The delay stretched across the summer leaving us feeling homeless and unneeded. I had little to work on since I’d passed my projects on to the other engineers in the office. Every week I’d hear the same thing from the Regional Manager, “Not yet, we’ll let you know.”

      Finally, four months later, in September, the Regional Manager told me the entire transfer had been canceled. The future was over. When I asked him why, and did I do something wrong, he just looked away and wouldn’t answer. All I could get from him was a mumble about eight-dollar oil. I knew that was part of it, but not the entire story.

      Months later I understood that my transfer was caught up in a battle between two Vice Presidents, and my guy lost, He retired a few months later. But I was left to assume it was all my fault. I didn’t measure up in the eyes of senior management. I wasn’t good enough as an engineer. I would never be one of the big boys, one of the cool kids.

      Cyndi and I had said goodbye to so many close friends it was embarrassing to still be in town. People saw us at church and asked, “Are you still here? We thought you’d moved.”  Today, when we look back on those years, our closest friends after “the move” were different people than from before. It was too awkward to reconnect and start over.

      I never really recovered. After that day I didn’t work as late, or work as hard as before. My imagination and creativity – my best assets – went to other ventures outside my job. I still did good engineering work, but it was at 75% instead of 120%.

      Why did I give up? Because the way I saw it, I got my turn and did my best and I was smart and funny and clever, but I got slammed by the company. They took away the offer and gave it to someone else. When I realized my best stuff didn’t have a chance to succeed, I relaxed and quit playing along. In that moment I lost interest in the corporate game.

      And here’s another thing. My friends were losing their jobs, but I was still working and well-paid. I had a bit of survivor’s guilt, so I kept all my pain and disappointment inside. It didn’t seem manly to complain about a missed promotion when my friends were losing their homes.

      I continued working for the same company until they sold all their Midland assets during the 1994 oil price downturn and I was laid off. I was unemployed for the next two years.

      Since then I’ve continued to work in the oil and gas industry in Midland, as a contract engineer or engineering consultant, for a dozen different companies. I love living in Midland, and working in Midland, but I have no desire to move up anybody’s corporate ladder.

      If you’d’ve asked, I would have told you I had outgrown the resentment that came from that career-changing incident.  That my worst day was long behind me.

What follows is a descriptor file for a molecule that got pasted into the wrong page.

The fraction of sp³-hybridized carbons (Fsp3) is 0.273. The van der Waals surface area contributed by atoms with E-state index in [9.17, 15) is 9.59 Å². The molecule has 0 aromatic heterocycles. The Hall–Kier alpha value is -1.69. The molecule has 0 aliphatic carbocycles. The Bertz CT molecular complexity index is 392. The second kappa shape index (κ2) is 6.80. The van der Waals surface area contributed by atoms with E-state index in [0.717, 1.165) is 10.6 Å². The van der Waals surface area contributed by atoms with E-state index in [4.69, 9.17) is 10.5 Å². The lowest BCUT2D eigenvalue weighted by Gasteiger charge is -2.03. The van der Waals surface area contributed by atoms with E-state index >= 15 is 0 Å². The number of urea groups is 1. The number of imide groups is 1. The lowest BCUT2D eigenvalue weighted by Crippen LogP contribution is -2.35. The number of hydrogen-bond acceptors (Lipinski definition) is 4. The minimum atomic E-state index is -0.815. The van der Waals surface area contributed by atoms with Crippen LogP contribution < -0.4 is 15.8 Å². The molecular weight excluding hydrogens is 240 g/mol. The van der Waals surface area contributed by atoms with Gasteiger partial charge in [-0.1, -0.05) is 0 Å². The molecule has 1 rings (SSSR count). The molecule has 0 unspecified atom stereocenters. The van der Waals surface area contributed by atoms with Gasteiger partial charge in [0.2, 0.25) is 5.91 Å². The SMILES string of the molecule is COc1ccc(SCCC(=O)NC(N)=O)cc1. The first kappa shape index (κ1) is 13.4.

That is, until one dark night last December when I understood this 30-year-old story was still haunting me.

       But that wasn’t the end of it. When I heard those words in my head, “It wasn’t for you,” it did more than take me back to 1986. It also opened up my eyes to the different life I now live.

      And in that moment, in that instance, as I was running west alongside Mike Black’s long fence on Mockingbird between Alysheba Lane and A Street, I finally realized the answer to my story from 1986 was not the one I’d been telling myself for 30 years. I had been wrong. I was not held back by a short-sighted employer, as I’d thought, but I’d been set free. The promotion I wanted, the opportunity I craved, might’ve been a good career move, but it wasn’t right for me. It wasn’t the best future for our family.

      Here’s the thing. If the job had worked out and we’d made the move, odds are I would be an upper-level manager today in that same major oil company, pulling down big dollars, living in a giant house, and spending lavishly on my lovely wife.

      But what would be the effect of our lives besides oil and gas? Where would our lasting impact be? Where would our significance be?

      That December night, during my last mile running toward home, I looked back at the important things in our lives that we would have missed had we made the move to California in 1986.

      The ministries we are involved in today would never have happened, and neither would the life-changing effect on people around us.

      The twelve years I spent in city government, and all the amazing projects I helped work on, would not have been possible had we moved.

      The true story was this: I hadn’t been jilted by my company. I had been saved by God. The corporate climb wasn’t for me. My place was to stay in Midland and invest in the people entrusted to us. I could never have made that decision on my own, I needed God’s intervention. I needed to be set free.

      That’s what I heard one night last December while running. The oil bust of 1986 changed my life. Made it better.